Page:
They also see the horrible wave of death and destruction that is headed their way in the UK. The 1940s are approaching, and they see through their machine — affectionately named LOLA — what Hitler and his army will do to Europe, and hoe the world will suffer. Thus, they begin sending clandestine tips to the British intelligence agencies; when they know a bombing or some other tragedy will happen, they let the military know by broadcasting a kind of pirate radio message. It works, and soon, the British are gaining a major advantage over the Axis forces.
A Bold Retelling of World War II
All of this is told in an elliptical and fast-paced way, with clever stylistic flourishes, great editing, and an absolutely gorgeous score from the great Neil Hannon that seems like Steve Reich and Max Richter remixed each other. It’s never boring, even if it is disorienting and wonderfully unusual. Appleton and Martini are incredibly organic here, fitting into the found footage aesthetic perfectly. They’re even responsible for some of the cinematography, holding the old Bolex camera and capturing their antiquated world. Outside them, Oona Menges does great work with the old cameras, using lighting effectively.
The incorporation of archival footage is nothing less than brilliant. The director has compared it to Zelig, the great film in which Woody Allen’s titular character is inserted into various historical events (more than a decade before Forrest Gump did the same thing), and it’s not a bad comparison. The tactic is extremely different here though, and the use of altered and staged documentary footage and newsreels works wonders within the found footage framework, perfectly presenting a completely alternate history.
That history gets more and more complicated as British intelligence discovers Thom and Mars, and begin using LOLA with their help. Mars falls in love with a military man, which of course makes Thom jealous. She focuses more and more on LOLA and finding better intelligence to save lives during the war, ultimately coming to strict utilitarian conclusions — adjusting one specific thing will kill a hundred people, but will save two thousand others, for instance. These ‘lifeboat dilemmas’ are fascinating thought experiments, and watching the historical ramifications for them is haunting.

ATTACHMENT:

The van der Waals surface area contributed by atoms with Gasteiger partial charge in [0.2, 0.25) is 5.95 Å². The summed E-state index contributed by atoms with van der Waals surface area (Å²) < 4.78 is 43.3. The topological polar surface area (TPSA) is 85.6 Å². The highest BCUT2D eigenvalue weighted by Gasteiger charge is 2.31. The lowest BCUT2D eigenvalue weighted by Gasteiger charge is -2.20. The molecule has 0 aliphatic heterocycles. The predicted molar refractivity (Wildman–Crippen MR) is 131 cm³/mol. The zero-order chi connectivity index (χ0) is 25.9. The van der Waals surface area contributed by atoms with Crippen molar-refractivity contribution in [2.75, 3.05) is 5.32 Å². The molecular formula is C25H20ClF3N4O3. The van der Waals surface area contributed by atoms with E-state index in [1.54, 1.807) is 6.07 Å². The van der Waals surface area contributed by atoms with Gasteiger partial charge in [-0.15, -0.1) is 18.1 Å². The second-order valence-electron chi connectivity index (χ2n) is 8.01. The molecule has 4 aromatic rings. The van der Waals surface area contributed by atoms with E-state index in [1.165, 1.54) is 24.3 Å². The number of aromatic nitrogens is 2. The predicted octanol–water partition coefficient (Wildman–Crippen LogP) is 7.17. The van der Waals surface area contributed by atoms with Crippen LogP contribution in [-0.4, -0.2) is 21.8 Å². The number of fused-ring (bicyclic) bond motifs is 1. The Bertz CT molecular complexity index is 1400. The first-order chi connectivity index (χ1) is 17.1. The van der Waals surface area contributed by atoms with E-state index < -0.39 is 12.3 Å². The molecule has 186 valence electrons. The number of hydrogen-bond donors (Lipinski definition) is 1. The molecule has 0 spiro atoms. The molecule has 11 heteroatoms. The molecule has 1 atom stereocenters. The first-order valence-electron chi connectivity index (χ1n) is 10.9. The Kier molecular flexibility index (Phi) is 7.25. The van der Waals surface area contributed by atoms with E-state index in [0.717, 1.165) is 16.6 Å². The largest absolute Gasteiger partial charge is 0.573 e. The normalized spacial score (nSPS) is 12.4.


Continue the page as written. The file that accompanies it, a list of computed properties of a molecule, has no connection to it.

A Dark and Brilliant Film with Superfluous Flaws
LOLA ultimately gets surprisingly dark, considering its rather delightful and eccentric first half. Some viewers may not like where the film ultimately heads (which is not an exactly happy ending), or one particularly ludicrous scene (which can be forgiven by the fact that this is ultimately a fantasy film). Regardless, the whole is better than the sum of its parts here, and LOLA remains a staggeringly inventive, thought-provoking, and brilliant little gem that hopefully gets the recognition it deserves.
From Dark Sky Films, LOLA is now in select theaters and on digital and on demand. You can find those theaters and digital outlets, along with the trailer, below:
- Brooklyn: Film Noir Cinema on August 4th
- Santa Monica: Laemmle Monica Film Center on August 4th
- Albuquerque, NM: Guild Cinema on August 4th
- Columbus, OH: Gateway Film Center on August 4th
- Seattle, WA: SIFF Cinema on August 4th
- Seattle, WA: Grand Illusion Cinema August 18th
- Amazon Prime Video
- Apple TV/iTunes
- Google Play
- Microsoft Movies & TV
- Vimeo On Demand